In his essay, "The Mythos of Spring: Comedy," Northrop Frye describes his formula for constructing a comedy. He says that most plot structures in comedies are based on the same specific formula. The storyline usually revolves around a boy-wants-girl scenario where there is some sort of blocking character, like a father or superior figure, that stands in their way. In the end, however, the guy always gets the girl. In the beginning of a comedy the blocking characters have power and are in charge of society. At the end of a comedy, the events that bring the boy and girl together form a new society.
In keeping with this formula, many comedies involve a party or wedding. Pairing off of other characters happens as well. A modern example of this occurs at the end of the movie Clueless, when the pairing of Cher and Josh, and Ty and Travis coincides with the marriage of the two teachers. Resolutions at the end of a comedy come from the audience, from their understanding and involvement in finding a happy ending. As the hero overcomes the various obstacles with which he is presented, the audience begins to anticipate a resolution that will fulfill its idea of how things ought to be. A resolution of conflict is symbolized by a coming together at the end.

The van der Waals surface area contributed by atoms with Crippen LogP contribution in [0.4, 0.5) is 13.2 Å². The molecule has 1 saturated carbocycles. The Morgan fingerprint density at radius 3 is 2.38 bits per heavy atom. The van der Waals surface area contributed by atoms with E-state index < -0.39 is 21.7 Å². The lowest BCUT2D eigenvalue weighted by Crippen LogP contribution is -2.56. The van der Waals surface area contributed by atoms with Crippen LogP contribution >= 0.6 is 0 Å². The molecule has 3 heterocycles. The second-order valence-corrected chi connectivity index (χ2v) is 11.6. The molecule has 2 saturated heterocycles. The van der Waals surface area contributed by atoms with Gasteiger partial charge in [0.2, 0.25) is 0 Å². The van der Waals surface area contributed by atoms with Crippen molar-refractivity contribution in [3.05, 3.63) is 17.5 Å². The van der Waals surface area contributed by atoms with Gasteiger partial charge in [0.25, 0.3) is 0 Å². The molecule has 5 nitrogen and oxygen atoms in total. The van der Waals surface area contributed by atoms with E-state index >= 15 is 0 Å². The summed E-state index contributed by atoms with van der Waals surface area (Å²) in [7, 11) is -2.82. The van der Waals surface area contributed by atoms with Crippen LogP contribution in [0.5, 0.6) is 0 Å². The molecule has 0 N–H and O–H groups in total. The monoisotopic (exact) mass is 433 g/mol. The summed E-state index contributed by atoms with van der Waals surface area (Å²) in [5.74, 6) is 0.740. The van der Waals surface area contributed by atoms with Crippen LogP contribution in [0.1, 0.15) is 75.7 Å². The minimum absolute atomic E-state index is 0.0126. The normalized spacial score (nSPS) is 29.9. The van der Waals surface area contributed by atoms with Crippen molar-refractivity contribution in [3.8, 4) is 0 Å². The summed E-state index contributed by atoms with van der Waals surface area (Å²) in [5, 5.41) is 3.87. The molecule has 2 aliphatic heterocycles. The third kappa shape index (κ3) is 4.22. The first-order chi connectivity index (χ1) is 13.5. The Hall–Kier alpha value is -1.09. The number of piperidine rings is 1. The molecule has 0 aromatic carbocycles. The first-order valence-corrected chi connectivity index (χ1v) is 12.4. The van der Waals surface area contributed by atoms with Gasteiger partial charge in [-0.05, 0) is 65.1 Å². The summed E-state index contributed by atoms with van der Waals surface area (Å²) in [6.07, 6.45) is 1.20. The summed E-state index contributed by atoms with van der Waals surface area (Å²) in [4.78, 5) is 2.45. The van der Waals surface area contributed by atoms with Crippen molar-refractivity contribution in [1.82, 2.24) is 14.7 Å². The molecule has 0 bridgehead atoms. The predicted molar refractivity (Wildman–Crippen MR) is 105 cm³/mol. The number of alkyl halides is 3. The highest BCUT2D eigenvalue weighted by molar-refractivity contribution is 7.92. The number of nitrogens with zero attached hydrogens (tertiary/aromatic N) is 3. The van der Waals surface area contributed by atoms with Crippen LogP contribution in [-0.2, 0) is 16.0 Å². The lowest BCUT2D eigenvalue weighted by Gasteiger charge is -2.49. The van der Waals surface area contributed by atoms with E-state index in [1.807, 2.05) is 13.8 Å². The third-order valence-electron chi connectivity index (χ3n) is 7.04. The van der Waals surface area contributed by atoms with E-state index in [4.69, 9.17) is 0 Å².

The obstacles the boy overcomes throughout the play form the plot, and his successes bring about comic resolution. You know the ending of a comedy before it starts, but the events are what make it interesting. The blocking characters in the play contribute to the excitement and humor of the plays. Usually parental figures, these blocking characters cause disharmony which arises from the differences of intent between father and son. Because of this, older audiences find something rebellious about comedy. This does in turn contribute to social persecution in drama. Moviemakers find it difficult to appeal to older audiences because in